Efforts to revive heathenism were now redoubled under the pretense of cultivating "national" feeling. Kahunas were assembled from the other islands as the King's birthday approached, and "night was made hideous" with the sound of the hula drum and the blowing of conchs in the palace yard. A foreign fortune teller by the name of Rosenberg acquired great influence with the King.

The Hale Naua, Alias Temple Of Science, Alias Ball Of Twine Society

This was founded September 24, 1886. A charter for it was obtained by the King from the Privy Council, not without difficulty, on account of the suspicion that was felt in regard to its character and objects. According to its constitution it was founded forty quadrillions of years after the foundation of the world, and twenty-four thousand seven hundred and fifty years from Lailai, the first woman.

Its by-laws are a travesty of Masonry, mingled with pagan rites. The Sovereign is styled Iku Hai; the secretary, Iku Lani; the treasurer, Iku Nuu. Besides these were the keeper of the sacred fire, the anointer with oil, the almoner, etc.

Every candidate had to provide an "oracle," a kauwila wand, a ball of olona twine, a dried fish, a taro root, etc. Every member or "mamo" was invested with a yellow malo or pau (apron) and a feather cape. The furniture of the hall comprised three drums, two kahilis or feathered staffs, and two puloulous or tabu sticks.

So far as the secret proceedings and objects of the society have transpired, it appears to have been intended partly as an agency for the revival of heathenism, partly to pander to vice, and indirectly to serve as a political machine. Enough leaked out to intensify the general disgust that was felt at the debasing influence of the palace.

Kalakaua's Jubilee

The sum of $15,000 had been appropriated by the Legislature of 1886 towards the expenses of the celebration of His Majesty's fiftieth birthday, which occurred November 16, 1886.

Extensive preparations were made to celebrate this memorable occasion, and all office holders were given to understand that every one of them was expected to "hookupu" or make a present corresponding to his station. At midnight preceding the auspicious day a salute was fired and bonfires were lighted on Punchbowl Hill, rockets were sent up, and all the bells in the city set ringing.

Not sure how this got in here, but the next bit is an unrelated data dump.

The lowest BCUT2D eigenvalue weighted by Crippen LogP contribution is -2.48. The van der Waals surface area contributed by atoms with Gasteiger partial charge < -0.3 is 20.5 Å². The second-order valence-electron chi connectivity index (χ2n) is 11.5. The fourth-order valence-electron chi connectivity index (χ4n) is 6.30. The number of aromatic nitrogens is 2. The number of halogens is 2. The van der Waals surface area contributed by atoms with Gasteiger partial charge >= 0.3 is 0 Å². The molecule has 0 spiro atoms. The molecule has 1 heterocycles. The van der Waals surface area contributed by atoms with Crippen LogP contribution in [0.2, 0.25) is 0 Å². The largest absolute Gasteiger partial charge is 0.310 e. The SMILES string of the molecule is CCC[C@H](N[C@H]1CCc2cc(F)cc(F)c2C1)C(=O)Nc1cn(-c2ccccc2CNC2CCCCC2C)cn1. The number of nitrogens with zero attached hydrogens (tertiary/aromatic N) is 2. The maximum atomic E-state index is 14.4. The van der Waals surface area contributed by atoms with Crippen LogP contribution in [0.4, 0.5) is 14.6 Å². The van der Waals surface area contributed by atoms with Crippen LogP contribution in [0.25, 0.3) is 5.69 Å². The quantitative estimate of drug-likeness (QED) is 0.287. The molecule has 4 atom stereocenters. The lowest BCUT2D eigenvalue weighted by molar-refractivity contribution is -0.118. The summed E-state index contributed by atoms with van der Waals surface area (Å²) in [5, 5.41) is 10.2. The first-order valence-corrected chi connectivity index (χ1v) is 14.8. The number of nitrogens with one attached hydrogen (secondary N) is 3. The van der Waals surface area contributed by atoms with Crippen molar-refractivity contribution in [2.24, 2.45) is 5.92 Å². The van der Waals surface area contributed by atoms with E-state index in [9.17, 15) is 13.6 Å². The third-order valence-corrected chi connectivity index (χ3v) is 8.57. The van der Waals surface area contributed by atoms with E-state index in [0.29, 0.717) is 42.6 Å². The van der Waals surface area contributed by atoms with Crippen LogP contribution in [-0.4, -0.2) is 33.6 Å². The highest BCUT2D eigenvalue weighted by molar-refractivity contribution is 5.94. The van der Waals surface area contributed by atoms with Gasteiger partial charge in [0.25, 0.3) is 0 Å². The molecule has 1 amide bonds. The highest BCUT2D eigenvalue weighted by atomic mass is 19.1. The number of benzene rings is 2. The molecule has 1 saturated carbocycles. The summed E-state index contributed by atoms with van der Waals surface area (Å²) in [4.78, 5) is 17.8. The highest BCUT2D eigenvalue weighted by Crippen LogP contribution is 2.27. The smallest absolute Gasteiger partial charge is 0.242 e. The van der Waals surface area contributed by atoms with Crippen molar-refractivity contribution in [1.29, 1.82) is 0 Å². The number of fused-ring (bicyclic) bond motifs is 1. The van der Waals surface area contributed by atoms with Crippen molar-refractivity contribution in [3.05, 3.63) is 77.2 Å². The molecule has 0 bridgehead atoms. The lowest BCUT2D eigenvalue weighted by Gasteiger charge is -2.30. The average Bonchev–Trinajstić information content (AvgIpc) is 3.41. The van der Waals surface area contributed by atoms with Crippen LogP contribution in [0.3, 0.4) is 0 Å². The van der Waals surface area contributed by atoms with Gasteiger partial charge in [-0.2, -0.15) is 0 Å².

The reception began at 6 A. M. Premier Gibson had already presented the King with a pair of elephant tusks mounted on a koa stand with the inscription: "The horns of the righteous shall be exalted." The Honolulu police marched in and presented the King with a book on a velvet cushion containing a bank check for $570. The Government physicians, headed by F. H. Hayselden, Secretary of the Board of Health, presented a silver box containing $1,000 in twenty-dollar gold pieces. The Custom House clerks offered a costly gold-headed cane. All officials paid tribute in some shape. Several native benevolent societies marched in procession, for the most part bearing koa calabashes. The school children, the fishermen and many other natives marched through the throne room, dropping their contributions into a box. It is estimated that the presents amounted in value to $8,000 or $10,000.

In consequence of the Hale Naua scandal, scarcely any white ladies were seen at this reception. In the evening the Palace was illuminated with electric lights, and a torchlight parade of the Fire Department took place, followed by fireworks at the Palace.

On the 20th, the public were amused by a so-called historical procession, consisting chiefly of canoes and boats carried on drays, containing natives in ancient costume, personating warriors and fishermen, mermaids draped with sea moss, hula dancers, etc., which passed through the streets to the Palace.

Here the notorious Hale Naua or "Kilokilo" society had mustered, wearing yellow malos and pans or aprons over their clothes, and marched around the Palace, over which the yellow flag of their order was flying.

On the 23d a luau or native feast was served in an extensive lanai or shed in the Palace grounds, where 1500 people are said to have been entertained. This was followed by a jubilee ball in the Palace on the 25th. The series of entertainments was closed by the exhibition of a set of "historical tableaux" of the olden time at the Opera House, concluding with a hulahula dance, which gave offense to most of the audience. No programme was published this time of the nightly hulahulas performed at the Palace.

The Samoan Embassy